This will be the first session of Congress with the two chambers split between the two major parties since the 99th, which took place during years 5 and 6 of the Reagan Administration. During that session, Democrats and Republicans teamed up to pass a landmark deficit-reducing bill that, after a couple revisions, helped to take what was at the time a record federal deficit and produce the budget surpluses of the late 1990s. The Republicans in the Senate also used that pesky budget reconciliation process to pass a health care bill that protects people who lose their jobs from also losing their insurance coverage. And guess what else ...they also passed a comprehensive immigration reform bill that included a path to citizenship for undocumented immigrants.Read Full Article
Congressional committees are where the most important legislating happens. It's where the big decisions about the scope of bills are made and it's the only step in the legislative process where senators and representatives engage in genuine back-and-forth discussion of issues. The mark-up process is also where activists and members of Congress have the best shot at influencing legislation. Despite all this, the committee process has long lagged far behind the rest of congressional activity in matters of openness and transparency.
Fortunately, the Republican House rules package that will be voted on on Wednesday will make some changes to how committees operate that, if implemented properly, could help open up this critical step of the legislative process.Read Full Article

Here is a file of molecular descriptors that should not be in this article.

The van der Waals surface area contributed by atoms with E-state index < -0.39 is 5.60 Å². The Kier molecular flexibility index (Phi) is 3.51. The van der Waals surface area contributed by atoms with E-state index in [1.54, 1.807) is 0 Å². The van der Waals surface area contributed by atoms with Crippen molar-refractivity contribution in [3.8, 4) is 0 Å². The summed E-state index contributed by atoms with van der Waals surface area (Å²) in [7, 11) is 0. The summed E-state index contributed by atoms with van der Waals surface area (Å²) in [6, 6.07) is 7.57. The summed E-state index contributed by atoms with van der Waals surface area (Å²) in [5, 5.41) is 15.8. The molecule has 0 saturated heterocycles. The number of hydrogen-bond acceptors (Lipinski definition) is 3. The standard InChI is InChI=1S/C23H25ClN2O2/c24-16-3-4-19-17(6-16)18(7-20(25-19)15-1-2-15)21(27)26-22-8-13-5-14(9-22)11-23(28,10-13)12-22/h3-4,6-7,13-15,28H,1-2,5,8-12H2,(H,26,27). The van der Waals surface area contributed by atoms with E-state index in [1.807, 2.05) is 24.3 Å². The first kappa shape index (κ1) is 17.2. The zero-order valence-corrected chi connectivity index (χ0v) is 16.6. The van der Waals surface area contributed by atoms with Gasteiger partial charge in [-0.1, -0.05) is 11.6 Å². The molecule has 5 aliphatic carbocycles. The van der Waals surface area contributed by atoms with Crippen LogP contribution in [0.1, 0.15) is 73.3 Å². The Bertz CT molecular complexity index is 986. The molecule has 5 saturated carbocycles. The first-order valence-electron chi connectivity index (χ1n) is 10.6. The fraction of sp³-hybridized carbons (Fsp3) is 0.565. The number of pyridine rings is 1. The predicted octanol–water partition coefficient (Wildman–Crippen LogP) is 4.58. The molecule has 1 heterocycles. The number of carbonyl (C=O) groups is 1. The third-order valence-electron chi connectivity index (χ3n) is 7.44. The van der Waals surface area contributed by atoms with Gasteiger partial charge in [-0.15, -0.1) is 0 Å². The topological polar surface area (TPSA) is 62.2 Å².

We're now just two days away from the beginning of the 112th Congress and the new Republican House majority. While the Republicans have already announced some details about their first few actions, full legislative information for the new session is not yet available. On Wednesday morning we'll be clearing our database of bills information from the 111th Congress to make way for the new data, but, like in 2009, some of the first legislative actions are going to happen without any opportunity for the public or most members of Congress to review the actual documents or submit feedback.Read Full Article
For today's updates, surf along with our micropublishing account. Man there is some good content there this morning... a WSJ profile of Rep. Boehner, a Politifact take-down of misinformation that circulates via viral e-mails, pleasantly substantive political analysis of this past session of Congress from Ezra Klein at the WaPo, always more...
The next session of Congress will be the first session with the chambers split between the Democrats and the Republicans since 1985. At this point, I'd say the few potential issues with bipartisan appeal that could get done in the next session include: improving the nation's food safety system, creating a new federal cybersecurity infrastructure, expanding offshore drilling, dealing with the China currency issue, and probably a few other marginal issues. Another big question is going to be if the parties can come together on structural reforms like revising the filibuster rules in the Senate or changing the way federal campaigns are financed. I'm not banking on any progress on these issues, but they really are the wild cards in all this. They're not necessarily partisan issues, they have broad appeal with voters, and they would forever change the way Congress (an institution with a 10% public approval rating) works.Read Full Article